Position-by-Position Breakdown of Dallas Cowboys' Top Combine Targets
With owner Jerry Jones and the rest of the front office searching for help on defense, their focus throughout the week will be searching for impact playmakers to add to a unit that desperately needs a shot in the arm in 2017.
However, that doesn't mean the team will avoid offense in this year's NFL draft. There is no position on the offense that couldn't use an upgrade or depth.
With that said, here are the top combine targets for each of the major positions of need for the Cowboys.
Everyone knows how special Ezekiel Elliott is and how bright is future is. Not only was he arguably one of the best running backs in the NFL last season, but he also set the record for the most rushing yards through the age of 21 at 1,631. For the foreseeable future, he will be the team's most important offensive player.
But behind the star running back is much uncertainty. Darren McFadden and Lance Dunbar will become free agents on March 9, and that only leaves the underwhelming and aging Alfred Morris to back him up. If the team doesn't re-sign a running back it almost assuredly means they will be looking for a back in the draft.
If the Cowboys do decide to address the position in the draft, expect it to be after Day 2. As talented as this class is, it just doesn't make sense for them to grab one in the top 100. The only exception may be Oklahoma's Joe Mixon who won't attend the combine after a new rule that was implemented this year in regards to players with domestic violence issues.
Assuming the team doesn't spend a top-100 pick, here are some of the names to keep an eye on at the scouting combine:
Samaje Perine: Oklahoma
If the Cowboys are looking for a bigger running back in the draft, one of the premier inside runners is Oklahoma's Samaje Perine. Rotating with Joe Mixon, in his three-year career at Oklahoma, Perine rushed for over 1,000 yards each year for a total of 4,122 yards and 50 touchdowns.
Perine is the ideal rotational player in a committee who can contribute in multiple ways. His fit with Dallas could be as a change-of-pace runner who could handle the short-yardage and goal-line work for Ezekiel Elliott.
Joe Williams: Utah
After "retiring" mid-year, Williams returned for the team's final seven games to rush for 1,332 and 10 touchdowns. He's a fantastic athlete who has the ability to make people miss in space.
However, there are many questions about him and his character. There are questions about why he retired for a month and the crimes he committed earlier when he was at UConn. He's got a ton of talent, but he may be available on Day 3 because of these question marks.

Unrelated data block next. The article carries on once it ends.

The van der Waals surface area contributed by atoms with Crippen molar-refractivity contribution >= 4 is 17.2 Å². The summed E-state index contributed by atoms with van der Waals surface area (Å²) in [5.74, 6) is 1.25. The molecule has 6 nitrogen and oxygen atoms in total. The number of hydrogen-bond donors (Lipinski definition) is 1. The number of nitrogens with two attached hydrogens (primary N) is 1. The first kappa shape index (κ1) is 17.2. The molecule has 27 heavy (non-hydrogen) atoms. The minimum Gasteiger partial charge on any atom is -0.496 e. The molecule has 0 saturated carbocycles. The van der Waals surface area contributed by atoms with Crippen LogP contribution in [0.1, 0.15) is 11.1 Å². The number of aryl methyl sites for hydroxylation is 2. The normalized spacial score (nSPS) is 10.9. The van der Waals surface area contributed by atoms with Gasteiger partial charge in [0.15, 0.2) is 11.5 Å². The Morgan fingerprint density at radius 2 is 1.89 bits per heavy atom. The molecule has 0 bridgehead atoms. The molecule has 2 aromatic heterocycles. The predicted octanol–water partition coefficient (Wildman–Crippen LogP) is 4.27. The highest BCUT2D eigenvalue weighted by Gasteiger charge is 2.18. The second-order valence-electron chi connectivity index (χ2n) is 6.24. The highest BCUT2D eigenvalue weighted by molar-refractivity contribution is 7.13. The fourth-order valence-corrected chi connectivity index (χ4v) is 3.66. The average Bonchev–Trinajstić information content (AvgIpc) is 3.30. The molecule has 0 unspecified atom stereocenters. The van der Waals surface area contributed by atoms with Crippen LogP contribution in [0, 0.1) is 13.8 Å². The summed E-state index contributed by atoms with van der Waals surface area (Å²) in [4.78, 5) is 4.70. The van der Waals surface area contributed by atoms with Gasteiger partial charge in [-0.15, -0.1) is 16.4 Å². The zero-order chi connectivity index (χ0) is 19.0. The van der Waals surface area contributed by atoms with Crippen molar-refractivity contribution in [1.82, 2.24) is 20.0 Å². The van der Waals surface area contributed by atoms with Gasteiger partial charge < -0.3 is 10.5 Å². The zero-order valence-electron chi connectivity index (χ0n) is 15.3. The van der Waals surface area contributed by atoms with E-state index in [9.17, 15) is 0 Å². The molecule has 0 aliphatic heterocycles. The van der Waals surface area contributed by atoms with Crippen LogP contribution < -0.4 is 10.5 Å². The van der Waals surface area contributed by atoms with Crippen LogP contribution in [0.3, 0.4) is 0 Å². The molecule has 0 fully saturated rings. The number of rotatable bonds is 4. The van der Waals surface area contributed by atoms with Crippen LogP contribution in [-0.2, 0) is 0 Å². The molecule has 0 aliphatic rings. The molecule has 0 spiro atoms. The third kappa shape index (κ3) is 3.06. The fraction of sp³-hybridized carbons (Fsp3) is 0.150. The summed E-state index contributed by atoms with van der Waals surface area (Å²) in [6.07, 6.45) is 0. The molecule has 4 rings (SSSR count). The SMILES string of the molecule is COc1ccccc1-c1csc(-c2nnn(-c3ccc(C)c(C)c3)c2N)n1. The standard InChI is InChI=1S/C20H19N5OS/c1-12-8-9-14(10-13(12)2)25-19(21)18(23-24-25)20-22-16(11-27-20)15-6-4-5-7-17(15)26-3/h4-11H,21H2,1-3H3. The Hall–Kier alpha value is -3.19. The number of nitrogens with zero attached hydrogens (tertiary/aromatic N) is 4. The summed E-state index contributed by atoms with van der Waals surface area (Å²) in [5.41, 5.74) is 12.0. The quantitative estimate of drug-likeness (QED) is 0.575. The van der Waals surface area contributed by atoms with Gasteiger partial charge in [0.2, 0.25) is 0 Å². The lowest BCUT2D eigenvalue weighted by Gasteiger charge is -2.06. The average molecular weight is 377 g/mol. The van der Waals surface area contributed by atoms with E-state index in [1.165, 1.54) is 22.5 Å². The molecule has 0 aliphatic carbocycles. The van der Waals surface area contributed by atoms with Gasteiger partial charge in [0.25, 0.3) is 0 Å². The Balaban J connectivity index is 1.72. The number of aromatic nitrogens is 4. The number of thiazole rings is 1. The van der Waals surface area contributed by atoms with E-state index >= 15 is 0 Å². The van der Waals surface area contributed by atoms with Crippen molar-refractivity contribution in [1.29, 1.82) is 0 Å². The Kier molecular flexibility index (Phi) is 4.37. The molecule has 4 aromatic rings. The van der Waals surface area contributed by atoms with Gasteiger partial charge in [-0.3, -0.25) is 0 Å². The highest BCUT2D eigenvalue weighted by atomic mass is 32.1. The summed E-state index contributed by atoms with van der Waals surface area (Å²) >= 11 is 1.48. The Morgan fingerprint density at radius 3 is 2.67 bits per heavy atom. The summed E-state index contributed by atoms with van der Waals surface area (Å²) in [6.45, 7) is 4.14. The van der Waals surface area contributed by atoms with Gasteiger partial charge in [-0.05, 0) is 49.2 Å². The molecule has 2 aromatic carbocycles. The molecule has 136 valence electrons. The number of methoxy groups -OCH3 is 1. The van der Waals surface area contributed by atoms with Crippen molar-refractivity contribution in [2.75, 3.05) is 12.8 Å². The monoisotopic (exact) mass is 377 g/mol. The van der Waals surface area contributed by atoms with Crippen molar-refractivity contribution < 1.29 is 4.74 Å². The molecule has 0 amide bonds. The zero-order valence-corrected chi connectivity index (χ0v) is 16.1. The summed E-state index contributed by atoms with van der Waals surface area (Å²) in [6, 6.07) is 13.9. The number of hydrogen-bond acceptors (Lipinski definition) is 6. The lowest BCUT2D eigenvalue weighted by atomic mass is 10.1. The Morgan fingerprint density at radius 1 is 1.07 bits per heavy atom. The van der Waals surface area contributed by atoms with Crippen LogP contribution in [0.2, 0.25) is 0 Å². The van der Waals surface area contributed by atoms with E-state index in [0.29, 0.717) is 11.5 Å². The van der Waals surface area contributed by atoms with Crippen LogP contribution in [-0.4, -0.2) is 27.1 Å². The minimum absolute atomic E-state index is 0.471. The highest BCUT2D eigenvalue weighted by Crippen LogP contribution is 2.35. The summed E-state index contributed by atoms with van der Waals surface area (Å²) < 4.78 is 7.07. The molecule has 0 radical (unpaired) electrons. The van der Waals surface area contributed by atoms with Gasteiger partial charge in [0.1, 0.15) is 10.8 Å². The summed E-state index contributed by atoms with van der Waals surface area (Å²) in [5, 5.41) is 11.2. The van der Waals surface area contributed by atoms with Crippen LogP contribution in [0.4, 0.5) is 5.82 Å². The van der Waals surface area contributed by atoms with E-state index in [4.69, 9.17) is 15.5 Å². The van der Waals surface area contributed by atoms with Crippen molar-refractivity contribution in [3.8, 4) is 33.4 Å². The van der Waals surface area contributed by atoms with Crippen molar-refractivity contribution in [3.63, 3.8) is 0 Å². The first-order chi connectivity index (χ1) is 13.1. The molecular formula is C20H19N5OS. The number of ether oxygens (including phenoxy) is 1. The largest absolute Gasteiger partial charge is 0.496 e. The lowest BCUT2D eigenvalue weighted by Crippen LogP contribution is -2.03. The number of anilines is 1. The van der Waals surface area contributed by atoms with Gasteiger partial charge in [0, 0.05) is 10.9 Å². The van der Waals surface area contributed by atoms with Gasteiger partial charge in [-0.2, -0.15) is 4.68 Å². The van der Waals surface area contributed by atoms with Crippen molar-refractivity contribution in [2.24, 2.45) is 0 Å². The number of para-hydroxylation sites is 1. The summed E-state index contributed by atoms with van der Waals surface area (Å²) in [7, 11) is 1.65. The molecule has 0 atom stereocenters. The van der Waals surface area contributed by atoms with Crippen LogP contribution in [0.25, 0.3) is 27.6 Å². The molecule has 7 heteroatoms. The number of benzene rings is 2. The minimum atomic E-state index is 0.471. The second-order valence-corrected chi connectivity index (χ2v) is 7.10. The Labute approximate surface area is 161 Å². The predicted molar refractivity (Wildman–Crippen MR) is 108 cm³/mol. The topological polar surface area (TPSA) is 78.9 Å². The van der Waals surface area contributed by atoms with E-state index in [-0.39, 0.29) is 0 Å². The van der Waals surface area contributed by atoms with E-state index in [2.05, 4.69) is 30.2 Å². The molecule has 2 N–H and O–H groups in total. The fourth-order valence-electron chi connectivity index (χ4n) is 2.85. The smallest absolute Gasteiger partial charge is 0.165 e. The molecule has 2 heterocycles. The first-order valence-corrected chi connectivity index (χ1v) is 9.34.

After battling and beating cancer in 2015, James Conner returned in 2016 to play in every game for the Pitt Panthers. In his return, he rushed for over 1,000 yards and scored 20 total touchdowns to raise his career total to 56. Conner is a bull at 6'2", 235 pounds and moves well for his size.
Conner's best fit (maybe his favorite fit) might be at linebacker in the NFL, but he's a player who could be had in the later rounds of the draft. He's an incredibly balanced player both on and off the field and would be a perfect fit in Dallas behind Ezekiel Elliott.
Donnel Pumphrey: San Diego State
At just 169 pounds, Pumphrey broke college football's rushing record for a single season after he rushed for 2,133 yards in 2016. He is an outside runner who relies on speed and patience in the wide zone to exploit defenses. His quick-twitch ability allows him to thrive as a one-cut runner who plays much bigger than his size would indicate.
He's likely going to be a part-time player in the NFL due to his size, but his ability to play in both man- and zone-blocking schemes will allow him to get on the field sooner rather than later. Teams searching for an explosive playmaker to pair with their workhorse may select Pumphrey as soon as the third round.
Wayne Gallman: Clemson
Not overly athletic or spectacular in any one area, Gallman was an important part of the Tigers' National Championship run in both 2015 and 2016. His ability to play on all three downs and be a reliable option in short yardage allowed him to stay on the field against any type of defense in the past few seasons.
He's one of the most complete runners in this draft class, but he lacks the one special trait that separates him from the rest of the group. Teams looking for a high-level backup who can contribute right away in an offense may consider Gallman in the middle rounds of the draft.
With Dez Bryant being the only Cowboys' outside receiver who is under contract, the team will likely explore adding a receiver in the draft if they can't retain one of, if not both, Terrance Williams and Brice Butler.